"There is ... an increasing body of discussion that suggests that the increasing speed, confusion and information overload of modern war may make human response inadequate and that the environment will be ‘too complex for a human to direct' .... The role of the human in the loop has, before now, been a legal requirement which we now see being eroded, what is the role of the human from a moral and ethical standpoint in automatic systems? Most work on this area focuses on the unique (at the moment) ability that a human being has to bring empathy and morality to complex decision-making. To a robotic system, a school bus and a tank are the same - merely algorithms in a programme - and the engagement of a target is a singular action; the robot has no sense of ends, ways and means, no need to know why it is engaging a target. There is no recourse to human judgement in an engagement, no sense of a higher purpose on which to make decisions, and no ability to imagine (and therefore take responsibility for) repercussions of action taken. This raises a number of questions that will need to be addressed before fully autonomous armed systems are fielded .... The other side of the autonomy argument is more positive. Robots cannot be emotive, cannot hate. A target is a series of ones and zeros, and once the decision is made, by whatever means, that the target is legitimate, then prosecution of that target is made mechanically. The robot does not care that the target is human or inanimate, terrorist or freedom fighter, savage or barbarian. A robot cannot be driven by anger to carry out illegal actions such as those at My Lai."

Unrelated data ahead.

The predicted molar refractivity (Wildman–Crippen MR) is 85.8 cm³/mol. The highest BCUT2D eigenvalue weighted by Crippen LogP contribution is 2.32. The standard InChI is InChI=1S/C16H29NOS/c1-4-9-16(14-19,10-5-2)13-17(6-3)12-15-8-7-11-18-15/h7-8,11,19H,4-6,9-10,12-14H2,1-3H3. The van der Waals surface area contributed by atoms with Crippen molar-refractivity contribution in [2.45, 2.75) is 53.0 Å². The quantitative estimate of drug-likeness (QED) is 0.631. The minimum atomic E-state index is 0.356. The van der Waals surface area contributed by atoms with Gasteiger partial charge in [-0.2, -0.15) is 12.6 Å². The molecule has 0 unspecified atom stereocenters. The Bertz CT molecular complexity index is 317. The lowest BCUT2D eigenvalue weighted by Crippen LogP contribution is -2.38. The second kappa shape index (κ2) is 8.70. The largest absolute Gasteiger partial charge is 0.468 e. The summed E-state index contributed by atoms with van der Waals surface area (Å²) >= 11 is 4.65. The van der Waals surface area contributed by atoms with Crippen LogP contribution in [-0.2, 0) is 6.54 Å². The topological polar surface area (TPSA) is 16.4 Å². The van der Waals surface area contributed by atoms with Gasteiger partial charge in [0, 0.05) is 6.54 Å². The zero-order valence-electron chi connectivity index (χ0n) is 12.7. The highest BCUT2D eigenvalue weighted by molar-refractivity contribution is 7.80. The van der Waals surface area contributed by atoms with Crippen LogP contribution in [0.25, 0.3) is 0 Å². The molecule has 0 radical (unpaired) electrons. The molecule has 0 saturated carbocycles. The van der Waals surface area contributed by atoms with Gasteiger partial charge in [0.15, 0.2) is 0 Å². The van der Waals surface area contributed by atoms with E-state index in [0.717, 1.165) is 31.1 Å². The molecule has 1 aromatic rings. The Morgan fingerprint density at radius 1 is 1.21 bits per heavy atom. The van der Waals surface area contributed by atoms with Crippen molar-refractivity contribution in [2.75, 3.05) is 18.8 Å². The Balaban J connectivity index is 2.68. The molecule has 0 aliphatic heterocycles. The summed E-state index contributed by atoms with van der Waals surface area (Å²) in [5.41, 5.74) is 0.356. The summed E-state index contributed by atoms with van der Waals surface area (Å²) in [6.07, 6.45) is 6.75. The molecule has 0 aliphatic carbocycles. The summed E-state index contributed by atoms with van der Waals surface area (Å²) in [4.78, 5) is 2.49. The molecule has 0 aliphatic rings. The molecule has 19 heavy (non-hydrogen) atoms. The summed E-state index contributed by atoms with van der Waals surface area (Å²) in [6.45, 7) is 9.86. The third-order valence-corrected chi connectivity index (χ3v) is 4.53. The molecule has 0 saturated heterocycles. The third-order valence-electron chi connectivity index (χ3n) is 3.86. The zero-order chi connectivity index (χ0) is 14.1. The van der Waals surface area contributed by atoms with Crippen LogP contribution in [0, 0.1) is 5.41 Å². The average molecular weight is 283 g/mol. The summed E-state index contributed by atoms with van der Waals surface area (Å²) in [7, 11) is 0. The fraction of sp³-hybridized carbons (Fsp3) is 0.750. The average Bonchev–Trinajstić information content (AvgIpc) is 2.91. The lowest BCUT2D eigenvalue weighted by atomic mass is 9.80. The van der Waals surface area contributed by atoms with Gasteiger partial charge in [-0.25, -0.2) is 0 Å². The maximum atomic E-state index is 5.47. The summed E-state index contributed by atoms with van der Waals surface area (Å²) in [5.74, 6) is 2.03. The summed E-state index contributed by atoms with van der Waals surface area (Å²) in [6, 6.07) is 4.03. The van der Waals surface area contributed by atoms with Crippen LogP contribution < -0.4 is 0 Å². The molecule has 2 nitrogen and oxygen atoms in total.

Automated and autonomous weapons will operate without immediate human control in changing circumstances deemed too complex and rapid to be amenable to human decisions.

In his recent work, Achille Mbembe has approached these and related dilemmas through a meditation on what appears to be their animating political theology. It has assembled new forms of theologico-political criticism and turned to the ethico-juridical in order to answer the unsettling effects of a "radical uncertainty" prompted less by civilisational conflict and technological transformation than the steady reordering of the world that has been consequent upon its decolonisation. He continues: